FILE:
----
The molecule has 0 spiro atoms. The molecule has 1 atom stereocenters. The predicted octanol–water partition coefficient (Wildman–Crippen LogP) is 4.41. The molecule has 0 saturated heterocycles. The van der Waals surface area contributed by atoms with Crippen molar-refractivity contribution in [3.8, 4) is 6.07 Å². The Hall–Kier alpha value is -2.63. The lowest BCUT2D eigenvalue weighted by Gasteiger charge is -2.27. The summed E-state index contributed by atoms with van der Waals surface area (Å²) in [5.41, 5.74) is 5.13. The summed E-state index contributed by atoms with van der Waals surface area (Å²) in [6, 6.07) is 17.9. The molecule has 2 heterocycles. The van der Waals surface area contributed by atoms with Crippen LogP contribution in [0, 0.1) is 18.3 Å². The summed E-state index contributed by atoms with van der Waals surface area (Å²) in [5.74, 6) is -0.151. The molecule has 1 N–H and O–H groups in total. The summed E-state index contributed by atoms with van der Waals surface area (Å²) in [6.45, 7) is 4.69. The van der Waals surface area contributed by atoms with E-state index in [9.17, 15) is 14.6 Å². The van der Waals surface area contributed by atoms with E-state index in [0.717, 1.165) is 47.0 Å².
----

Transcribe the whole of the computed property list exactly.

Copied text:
The molecule has 0 spiro atoms. The molecule has 1 atom stereocenters. The predicted octanol–water partition coefficient (Wildman–Crippen LogP) is 4.41. The molecule has 0 saturated heterocycles. The van der Waals surface area contributed by atoms with Crippen molar-refractivity contribution in [3.8, 4) is 6.07 Å². The Hall–Kier alpha value is -2.63. The lowest BCUT2D eigenvalue weighted by Gasteiger charge is -2.27. The summed E-state index contributed by atoms with van der Waals surface area (Å²) in [5.41, 5.74) is 5.13. The summed E-state index contributed by atoms with van der Waals surface area (Å²) in [6, 6.07) is 17.9. The molecule has 2 heterocycles. The van der Waals surface area contributed by atoms with Crippen LogP contribution in [0, 0.1) is 18.3 Å². The summed E-state index contributed by atoms with van der Waals surface area (Å²) in [5.74, 6) is -0.151. The molecule has 1 N–H and O–H groups in total. The summed E-state index contributed by atoms with van der Waals surface area (Å²) in [6.45, 7) is 4.69. The van der Waals surface area contributed by atoms with E-state index in [9.17, 15) is 14.6 Å². The van der Waals surface area contributed by atoms with E-state index in [0.717, 1.165) is 47.0 Å².